After two decades, the Smithereens were no longer in step with the times and they no longer cared -- they do what they do because they love it, not because it's fashionable. They were at that point with 1994's A Date With the Smithereens, but that record was hurt by a weird undercurrent of bitterness and Pat DiNizio's songwriting slump. Wisely, the group decided to take a break after that album. The extended five-year hiatus recharged the group, if God Save is any indication. Not that the record is a masterpiece, but it is a good journeyman record that plays up their strengths quite nicely. There's a little bit of everything that the Smithereens do on the record -- jangly pop ("She's Got a Way"), doomy rock ("The Last Good Time"), melancholy ballads, crunching riffs, and even a re-working of "Gloomy Sunday," reminiscent of DiNizio's moody solo effort. The Kinks allusion in the title is appropriate, since the Smithereens are also pop traditionalists whose consistency is only appreciated by a selective, discerning audience. Unlike Ray Davies, no one in the band really seems to care about the hits drying up -- there's joy within their songcraft and their performances, they like the act of making music itself. Admittedly, God Save may not be as immediate or memorable as their best albums from the late '80s, but there are no weak moments on the record. Every song is well-crafted and delivered with conviction -- the very things that made the Smithereens a beloved cult band. God Save the Smithereens may not play to the wide audience that loved "A Girl Like You," but that cult will certainly be pleased by this strong comeback.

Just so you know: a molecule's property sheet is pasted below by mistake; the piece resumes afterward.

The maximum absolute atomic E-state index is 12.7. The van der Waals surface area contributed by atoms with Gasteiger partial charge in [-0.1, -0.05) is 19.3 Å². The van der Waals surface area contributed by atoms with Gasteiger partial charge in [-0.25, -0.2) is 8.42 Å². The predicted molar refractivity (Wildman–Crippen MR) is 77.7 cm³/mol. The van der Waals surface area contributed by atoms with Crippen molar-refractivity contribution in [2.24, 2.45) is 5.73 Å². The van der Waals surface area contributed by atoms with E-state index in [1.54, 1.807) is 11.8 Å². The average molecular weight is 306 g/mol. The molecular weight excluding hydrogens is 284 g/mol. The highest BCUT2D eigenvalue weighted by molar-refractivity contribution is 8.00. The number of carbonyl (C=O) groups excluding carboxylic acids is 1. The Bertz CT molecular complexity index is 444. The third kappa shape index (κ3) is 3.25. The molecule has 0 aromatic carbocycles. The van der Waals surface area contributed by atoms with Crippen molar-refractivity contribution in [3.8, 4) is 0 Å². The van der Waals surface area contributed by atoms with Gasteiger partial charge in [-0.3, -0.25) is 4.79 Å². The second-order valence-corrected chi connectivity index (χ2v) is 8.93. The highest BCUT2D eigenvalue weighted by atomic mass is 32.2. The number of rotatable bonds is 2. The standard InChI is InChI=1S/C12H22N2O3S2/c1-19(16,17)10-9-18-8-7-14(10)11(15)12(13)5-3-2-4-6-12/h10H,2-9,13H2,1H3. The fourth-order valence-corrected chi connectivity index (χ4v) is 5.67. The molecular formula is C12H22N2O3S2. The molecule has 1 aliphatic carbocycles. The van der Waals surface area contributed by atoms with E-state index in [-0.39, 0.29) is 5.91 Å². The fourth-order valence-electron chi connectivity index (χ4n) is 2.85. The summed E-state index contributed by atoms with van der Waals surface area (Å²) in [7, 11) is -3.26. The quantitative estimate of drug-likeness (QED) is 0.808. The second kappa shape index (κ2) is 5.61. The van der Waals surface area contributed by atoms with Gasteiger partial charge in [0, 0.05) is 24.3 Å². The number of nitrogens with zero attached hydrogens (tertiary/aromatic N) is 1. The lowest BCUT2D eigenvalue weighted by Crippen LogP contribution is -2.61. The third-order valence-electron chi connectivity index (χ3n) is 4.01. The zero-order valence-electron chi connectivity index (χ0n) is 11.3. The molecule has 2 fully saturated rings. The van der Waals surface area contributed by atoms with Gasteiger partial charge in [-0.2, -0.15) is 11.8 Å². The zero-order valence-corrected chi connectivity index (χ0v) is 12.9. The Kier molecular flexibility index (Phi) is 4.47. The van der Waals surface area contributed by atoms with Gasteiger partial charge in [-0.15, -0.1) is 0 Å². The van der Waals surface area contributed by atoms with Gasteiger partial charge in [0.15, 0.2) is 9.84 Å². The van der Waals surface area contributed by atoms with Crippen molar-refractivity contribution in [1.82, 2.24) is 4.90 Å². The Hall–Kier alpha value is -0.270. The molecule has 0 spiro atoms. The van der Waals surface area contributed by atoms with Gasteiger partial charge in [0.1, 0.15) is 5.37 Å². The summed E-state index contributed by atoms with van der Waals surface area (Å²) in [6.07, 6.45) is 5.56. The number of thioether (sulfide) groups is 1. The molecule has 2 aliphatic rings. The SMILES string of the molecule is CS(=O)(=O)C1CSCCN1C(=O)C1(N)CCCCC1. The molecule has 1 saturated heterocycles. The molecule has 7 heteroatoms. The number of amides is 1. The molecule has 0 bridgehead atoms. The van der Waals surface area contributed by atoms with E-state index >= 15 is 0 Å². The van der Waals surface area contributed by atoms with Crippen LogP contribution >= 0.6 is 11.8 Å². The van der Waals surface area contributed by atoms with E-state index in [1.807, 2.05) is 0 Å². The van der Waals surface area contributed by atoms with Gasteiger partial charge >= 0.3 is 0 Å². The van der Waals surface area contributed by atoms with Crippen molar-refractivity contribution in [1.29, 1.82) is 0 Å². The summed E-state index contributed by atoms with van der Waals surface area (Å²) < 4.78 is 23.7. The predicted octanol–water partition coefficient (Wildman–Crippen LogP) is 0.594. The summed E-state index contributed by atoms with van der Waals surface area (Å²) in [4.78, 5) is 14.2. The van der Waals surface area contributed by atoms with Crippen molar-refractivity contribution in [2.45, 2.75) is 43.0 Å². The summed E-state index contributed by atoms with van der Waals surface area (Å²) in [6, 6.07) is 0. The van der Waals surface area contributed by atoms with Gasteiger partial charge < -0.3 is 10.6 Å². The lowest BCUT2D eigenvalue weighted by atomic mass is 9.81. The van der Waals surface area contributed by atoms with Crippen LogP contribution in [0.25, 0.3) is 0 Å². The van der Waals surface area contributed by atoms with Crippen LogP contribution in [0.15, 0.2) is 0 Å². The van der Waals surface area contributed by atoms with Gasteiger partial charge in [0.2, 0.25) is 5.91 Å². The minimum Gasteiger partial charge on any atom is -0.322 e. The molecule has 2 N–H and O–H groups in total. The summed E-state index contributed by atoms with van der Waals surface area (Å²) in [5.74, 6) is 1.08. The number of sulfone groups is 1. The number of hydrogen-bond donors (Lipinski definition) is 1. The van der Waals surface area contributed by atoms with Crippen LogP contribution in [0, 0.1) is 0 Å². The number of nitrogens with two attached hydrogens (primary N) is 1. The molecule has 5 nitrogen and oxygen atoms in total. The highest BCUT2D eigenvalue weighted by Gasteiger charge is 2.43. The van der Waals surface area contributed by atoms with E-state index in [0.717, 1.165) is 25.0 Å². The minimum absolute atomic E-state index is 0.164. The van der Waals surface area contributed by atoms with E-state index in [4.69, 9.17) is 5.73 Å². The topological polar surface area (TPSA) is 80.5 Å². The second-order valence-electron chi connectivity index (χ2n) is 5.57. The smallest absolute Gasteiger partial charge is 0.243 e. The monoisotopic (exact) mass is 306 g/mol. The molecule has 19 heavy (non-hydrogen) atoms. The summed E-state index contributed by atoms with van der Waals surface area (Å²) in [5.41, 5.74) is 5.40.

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AllMusic Review by Stephen Thomas Erlewine